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the country during each month of the year, the total forming, of course, three per cent of the Poles already resident in America. Now the Poles in Europe who want to come here may embark from Dantsic, as the one Polish port, or from any other port, may take passage on any ship, and may arrive at New York, Boston, Philadelphia, or other Atlantic ports. Not until the vessels containing these Poles have docked is it finally possible to decide how many incoming Poles have a right to remain here.

Suppose the immigrant is deported. What then? Many families have sold their homes and have spent practically all that they had in getting to ports and paying steamship fares. Now they must return in this winter-time to their own impoverished countries, with no home to go to and probably without the oppor

tunity of taking up again the work they Kadel & Herbert

had abandoned. There may be even AIRPLANE VIEW OF ELLIS ISLAND, WHERE IMMIGRANTS ARE EXAMINED BEFORE something worse. The story is told of ENTERING THE UNITED STATES

some Armenian women and children

who three months ago came to the Hohenzollerns." Of a leader in his own that theoretically Watterson made ini. United States seeking safety, who were party, namely, William Jennings Bryan, placable enemies, but practically he did deported because the Armenian quota he said as long ago as 1900: "He has not, because, though his temper was hot, had been exceeded, and who returned to had his fling and has failed. He should his nature was kindly. He hated emo- meet, not only death, but a still more yield leadership to other hands and de- tionalism and hysteria, but he was terrible fate. vote himself to healing the breaches." always ready to fight for his political And after Theodore Roosevelt's death, principles, even though at times he THE ATLANTIC CARRIERS Watterson said, “Our differences cut no skirmished outside party lines.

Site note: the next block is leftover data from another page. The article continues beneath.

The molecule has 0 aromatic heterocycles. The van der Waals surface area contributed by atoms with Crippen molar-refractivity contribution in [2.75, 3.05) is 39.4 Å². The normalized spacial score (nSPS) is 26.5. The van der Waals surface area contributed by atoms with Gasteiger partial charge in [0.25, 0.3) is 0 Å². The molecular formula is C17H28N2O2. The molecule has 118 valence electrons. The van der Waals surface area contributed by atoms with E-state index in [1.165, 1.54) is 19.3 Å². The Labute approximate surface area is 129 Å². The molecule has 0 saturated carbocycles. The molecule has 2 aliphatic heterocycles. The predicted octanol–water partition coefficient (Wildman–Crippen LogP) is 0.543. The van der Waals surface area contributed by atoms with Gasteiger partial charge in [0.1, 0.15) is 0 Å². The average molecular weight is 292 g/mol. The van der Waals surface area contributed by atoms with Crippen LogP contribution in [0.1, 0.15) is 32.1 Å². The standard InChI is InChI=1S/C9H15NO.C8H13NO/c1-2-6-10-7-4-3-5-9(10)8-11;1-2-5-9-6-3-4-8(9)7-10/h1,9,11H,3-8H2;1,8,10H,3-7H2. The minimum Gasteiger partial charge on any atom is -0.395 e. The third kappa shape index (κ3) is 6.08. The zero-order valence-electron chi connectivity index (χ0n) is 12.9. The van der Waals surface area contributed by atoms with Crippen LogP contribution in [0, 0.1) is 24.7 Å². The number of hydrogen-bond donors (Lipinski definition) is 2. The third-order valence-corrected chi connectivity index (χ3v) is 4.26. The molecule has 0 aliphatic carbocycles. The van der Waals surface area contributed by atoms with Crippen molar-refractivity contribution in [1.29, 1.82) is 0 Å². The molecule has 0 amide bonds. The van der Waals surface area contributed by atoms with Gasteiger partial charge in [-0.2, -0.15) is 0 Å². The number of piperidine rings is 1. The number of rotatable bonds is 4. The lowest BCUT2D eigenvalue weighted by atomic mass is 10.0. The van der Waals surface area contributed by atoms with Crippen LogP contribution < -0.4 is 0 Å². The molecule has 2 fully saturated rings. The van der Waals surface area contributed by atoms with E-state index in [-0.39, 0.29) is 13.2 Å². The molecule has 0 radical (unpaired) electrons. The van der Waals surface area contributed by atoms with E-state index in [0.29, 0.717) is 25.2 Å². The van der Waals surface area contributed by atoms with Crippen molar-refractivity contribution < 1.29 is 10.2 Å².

T is not unnatural that the transatfigure in our personal relations."

By Colonel Watterson's death the lantic steamship companies should If sometimes excessively outspoken, country loses a brilliant writer, a nota- wish to take as many emigrant passenColonel Watterson was not at all irre- ble public figure, a man of marked indi- gers as they think they can land. They sponsible. In a review of his autobiog- viduality, and one of surprising vitality. have been exasperatingly exceeding raphy, published in 1920, we quoted his

their monthly immigrant quotas, despite serious view of newspaper duty: “I LO, THE POOR IMMIGRANT!

the fact that they had before them figtruly believe that next after business HRISTMAS on Ellis Island, in New ures showing the exact status of the